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Seafarer Happiness Index dips

Photo: NYK Starlink antenna installation on board a vessel
Starlink antenna installation on board a vessel
The latest Seafarer Happiness Index noted a tension between increased connectivity and shipboard cohesion, as the overall happiness level dropped.

First quarter data brings a 7.1 reading out of 10, dropping from the 7.69 recorded in Q4 2022—an all-time high. Across the 10 areas that make up the index, connectivity was the only to record an increase, albeit a slight one.

“However, rather interestingly it was not all good news in this regard. The impact on social cohesion on board was mentioned, and it is clearly something which needs to be very carefully and considerately managed,” said the report.

The authors also noted a historical tendency for levels to start low at the beginning of the year and rise as the year progresses.

Access to welfare services and shore leave were the main problem areas identified again in the latest report. The shore leave happiness level dropped from 6.76 in Q4 2022 to 6.23 in the latest report, with COVID-19 restrictions still affecting crewmembers’ ability to go ashore.

China and Saudi Arabia were noted as regions where full access to shore leave has yet to be reinstated after the pandemic.

“The inability to have shore leave or limited opportunities for going ashore were described as making life at sea boring and seriously affecting crew members’ well-being and lowering morale on board,” said the report.

Adding to the issue, some crew report being too tired or not having enough time to go ashore where it is possible.

The report noted a growing dichotomy between the need for social cohesion onboard and the impact of increased connectivity on the willingness of seafarers to socialise with the rest of the crew. Rather than a simple case of increased connectivity leading to lower socialisation, the report said the issue is more complex.

“People do not interact, engage, or spend time in shared areas because there is not enough to entice or encourage them to do so. Seafarers feel that there is a massive hole at the centre of the onboard social experience. So, with that in mind many are more than happy with taking themselves off and simply being alone in their space, using online access as the consolation for a lack of cohesion” said the report.

The top issues identified by respondents in the latest Seafarer Happiness Index report were:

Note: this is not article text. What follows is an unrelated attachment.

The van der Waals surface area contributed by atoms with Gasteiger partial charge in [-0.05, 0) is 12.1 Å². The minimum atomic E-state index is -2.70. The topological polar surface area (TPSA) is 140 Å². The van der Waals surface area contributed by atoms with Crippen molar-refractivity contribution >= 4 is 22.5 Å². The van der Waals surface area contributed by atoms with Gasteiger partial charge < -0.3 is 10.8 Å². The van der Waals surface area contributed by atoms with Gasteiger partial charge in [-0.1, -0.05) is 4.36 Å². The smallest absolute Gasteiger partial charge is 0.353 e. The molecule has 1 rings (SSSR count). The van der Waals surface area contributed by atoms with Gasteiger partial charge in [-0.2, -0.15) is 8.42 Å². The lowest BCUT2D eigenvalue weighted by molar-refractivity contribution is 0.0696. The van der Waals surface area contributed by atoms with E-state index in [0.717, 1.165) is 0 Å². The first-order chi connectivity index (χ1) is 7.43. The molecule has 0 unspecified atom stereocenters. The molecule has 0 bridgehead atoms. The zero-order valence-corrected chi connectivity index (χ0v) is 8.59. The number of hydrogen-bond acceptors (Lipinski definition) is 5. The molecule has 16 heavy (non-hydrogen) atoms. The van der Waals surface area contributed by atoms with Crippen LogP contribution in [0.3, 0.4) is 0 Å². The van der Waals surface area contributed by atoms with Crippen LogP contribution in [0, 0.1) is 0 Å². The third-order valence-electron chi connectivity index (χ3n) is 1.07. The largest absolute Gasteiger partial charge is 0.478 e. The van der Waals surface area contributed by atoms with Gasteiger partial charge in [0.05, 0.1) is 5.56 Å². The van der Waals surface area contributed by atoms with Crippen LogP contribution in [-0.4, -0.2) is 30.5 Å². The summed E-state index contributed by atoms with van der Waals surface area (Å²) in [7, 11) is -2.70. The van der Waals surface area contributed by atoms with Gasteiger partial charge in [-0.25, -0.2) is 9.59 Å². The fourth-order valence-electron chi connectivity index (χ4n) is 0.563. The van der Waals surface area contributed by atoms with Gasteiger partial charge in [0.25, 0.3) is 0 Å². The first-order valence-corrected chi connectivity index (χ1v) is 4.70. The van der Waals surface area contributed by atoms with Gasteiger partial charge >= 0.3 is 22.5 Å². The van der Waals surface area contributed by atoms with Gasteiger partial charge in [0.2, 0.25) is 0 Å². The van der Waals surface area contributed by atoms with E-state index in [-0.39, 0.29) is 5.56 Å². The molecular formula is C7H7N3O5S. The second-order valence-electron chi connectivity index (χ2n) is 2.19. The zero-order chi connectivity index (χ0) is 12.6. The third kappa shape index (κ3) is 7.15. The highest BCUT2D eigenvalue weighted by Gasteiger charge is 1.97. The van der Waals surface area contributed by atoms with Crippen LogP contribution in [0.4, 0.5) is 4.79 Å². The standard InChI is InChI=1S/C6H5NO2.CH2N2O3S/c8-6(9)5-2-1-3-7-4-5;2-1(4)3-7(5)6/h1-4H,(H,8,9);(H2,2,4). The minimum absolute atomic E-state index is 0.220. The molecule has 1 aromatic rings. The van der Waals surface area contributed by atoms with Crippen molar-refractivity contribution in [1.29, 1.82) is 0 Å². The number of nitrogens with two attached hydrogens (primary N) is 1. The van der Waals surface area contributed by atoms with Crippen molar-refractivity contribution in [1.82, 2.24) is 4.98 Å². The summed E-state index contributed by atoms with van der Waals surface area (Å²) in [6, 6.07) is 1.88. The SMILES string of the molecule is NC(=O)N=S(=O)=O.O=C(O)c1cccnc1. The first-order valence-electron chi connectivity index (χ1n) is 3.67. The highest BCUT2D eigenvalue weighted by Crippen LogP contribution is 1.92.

• 1. A decline in seafarers’ satisfaction and the overall trend of decreasing satisfaction levels. Only connectivity saw a rise in this reporting period.
  • 2. Yet again, we returned to issues of lack of shore leave and delays in sign-off procedures causing frustration.
  • 3. Reports of attempts by some owners to make seafarers sign on for longer periods than desired, shifting from past practices.
  • 4. Challenges coping with extended periods on board made all the harder owing to poor food, paperwork demands, ineffective shipboard leadership, and a sense of social isolation.
  • 5. Growing wellness gap between companies that provide health and wellbeing programs for seafarers and those that do not.
  • 6. Concerns about access to dental care in some ports.
  • 7. Limited access to mental health support, medical advisory services, and physical well-being consultations was reported by some seafarers.
  • 8. Connectivity issues at sea, including concerns about data allowances, internet speed, and connectivity limitations.
  • 9. Varying quality of internet connectivity at sea across different companies.
  • 10. Optimism that Starlink will change connectivity at sea.
  • 11. Concerns about salaries, cost of living, lack of room for financial growth, and potential obstacles to career advancement.
  • 12. Challenges related to onboard meals, including inadequate food budgets, poor food quality and hygiene, unqualified cooks, and lack of nutrition education.
  • 13. Importance of positive onboard interactions for seafarers’ well-being and job satisfaction.
  • 14. The dichotomy between the impact of internet connectivity and seafarers’ willingness to engage with each other on board.
  • 15. Insufficient entertainment options on board are making it harder for people to find a reason to come together.
  • 16. Need for more enticing activities and shared spaces to encourage crew members to interact.
  • 17. Workload, fatigue, and high-pressure situations hinder interactions among crew members.
  • 18. Bureaucracy and unnecessary jobs add to workload and stress.
  • 19. Mixed perceptions of rules and regulations among seafarers.